| Diabetes Ranked Among
World's Top Killers
Healthy Steps Now
Can Help Lessen the Impact of Diabetes - or Even
22, 2005 -- Diabetes may have killed nearly 3 million people
in 2000, making it the world's No. 5 cause of death, by
a new estimate.
The numbers, published in Diabetes Care, come
from researchers including the World Health Organization's
Gojka Roglic, MD.
U.S. Diabetes Deaths
Diabetes was the No. 6 cause of death listed on U.S. death
certificates in 2000. Diabetes deaths are probably underreported,
according to the National Institute of Diabetes and Digestive
and Kidney Diseases (NIDDK).
The risk for early death among people with diabetes is
about two times that of people without diabetes, says the
Staying Healthy With Diabetes
While experts bat numbers back and forth, millions of
people probably just want to stay off that death list.
More than 18 million people in the U.S. have diabetes
(mainly type 2 diabetes), and more than 5 million of them
don't know it, according to the NIDDK.
Diabetes has also been rising in the U.S. About 41 million
people in the U.S. have
, according to the National
Diabetes Education Program (NDEP).
In prediabetes, blood sugar levels are higher than normal
but not high enough for a diabetes diagnosis. Prediabetes
raises the risk of diabetes, stroke, and heart disease.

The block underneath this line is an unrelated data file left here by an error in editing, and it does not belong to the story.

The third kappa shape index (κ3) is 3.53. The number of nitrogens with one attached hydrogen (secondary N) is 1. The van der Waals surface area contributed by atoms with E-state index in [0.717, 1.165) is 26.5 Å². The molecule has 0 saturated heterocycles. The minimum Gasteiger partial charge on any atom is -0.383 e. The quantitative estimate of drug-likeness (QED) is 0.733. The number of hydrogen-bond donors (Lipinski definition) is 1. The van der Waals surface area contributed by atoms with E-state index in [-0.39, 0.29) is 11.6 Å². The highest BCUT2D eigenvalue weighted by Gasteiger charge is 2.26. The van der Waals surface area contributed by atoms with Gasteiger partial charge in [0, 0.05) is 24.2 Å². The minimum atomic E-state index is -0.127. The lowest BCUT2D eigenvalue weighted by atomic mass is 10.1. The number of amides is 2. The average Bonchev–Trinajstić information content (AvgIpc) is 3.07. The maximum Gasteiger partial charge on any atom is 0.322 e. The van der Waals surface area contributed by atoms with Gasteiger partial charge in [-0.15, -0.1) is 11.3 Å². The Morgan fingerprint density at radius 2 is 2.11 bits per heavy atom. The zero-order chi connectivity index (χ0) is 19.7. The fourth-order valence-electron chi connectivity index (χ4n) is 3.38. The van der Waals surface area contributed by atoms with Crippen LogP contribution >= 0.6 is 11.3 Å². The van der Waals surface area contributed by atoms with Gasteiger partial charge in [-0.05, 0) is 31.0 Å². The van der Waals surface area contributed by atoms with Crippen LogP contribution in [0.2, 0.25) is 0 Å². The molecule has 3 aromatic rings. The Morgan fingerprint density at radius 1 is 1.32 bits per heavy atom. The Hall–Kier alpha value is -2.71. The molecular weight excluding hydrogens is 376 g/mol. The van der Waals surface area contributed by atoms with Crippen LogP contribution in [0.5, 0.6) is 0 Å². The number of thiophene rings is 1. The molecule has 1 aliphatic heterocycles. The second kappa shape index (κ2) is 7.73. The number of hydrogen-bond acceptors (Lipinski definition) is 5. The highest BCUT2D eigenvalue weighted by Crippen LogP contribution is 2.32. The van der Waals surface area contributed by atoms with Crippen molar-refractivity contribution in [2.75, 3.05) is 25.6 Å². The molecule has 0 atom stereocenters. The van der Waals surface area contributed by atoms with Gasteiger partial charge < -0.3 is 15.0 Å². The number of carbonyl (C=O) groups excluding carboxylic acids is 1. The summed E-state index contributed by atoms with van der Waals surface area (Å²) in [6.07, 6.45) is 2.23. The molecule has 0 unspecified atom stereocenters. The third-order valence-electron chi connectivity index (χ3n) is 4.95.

Diabetes Tests Are Simple
It's a good idea to talk to your doctor about getting
tested for diabetes, especially if you're over 45, overweight,
or have a family history of diabetes.
A diabetes test consists of a simple blood test done when
the patient has not eaten for at least 10 hours.
With diabetes, fasting blood sugar is at least 126 mg/dL.
Fasting blood sugar is 100 to 125 in prediabetes. Normal
fasting blood sugar is less than 100.
Living a healthy lifestyle is the best way to prevent
- Eat a
- Maintain a healthy weight. Even losing a small amount
of weight can significantly lower the risk of diabetes.
- Get 30 minutes of physical activity five days per week.
Even gardening counts.
- Ask your doctor or health care provider if you're at
risk for diabetes or if you have prediabetes.
Signs of diabetes may include:
- Frequent urination
- Excessive thirst
- Extreme hunger
- Unusual weight loss
- Increased fatigue
- Blurred vision
See your doctor right away if you have one or more of
those diabetes symptoms.
If you've got diabetes, do your best to take care of yourself.
- Follow your diabetes food plan.
- Eat the right portions of healthy foods.
- Eat foods that have less salt and fat.
- Get 30 to 60 minutes of activity on most days of the
- Stay at a healthy weight.
- Stop smoking.
- Take medicines as instructed by your doctor.
- Check your feet every day for cuts, blisters, red spots,
- Call your health care team immediately about any sores
that won't heal.
- Brush and floss your teeth every day.
- Check your blood glucose as instructed by your doctor.
- Get routine medical care.
- Work with your health care team to manage your diabetes
and stay healthy.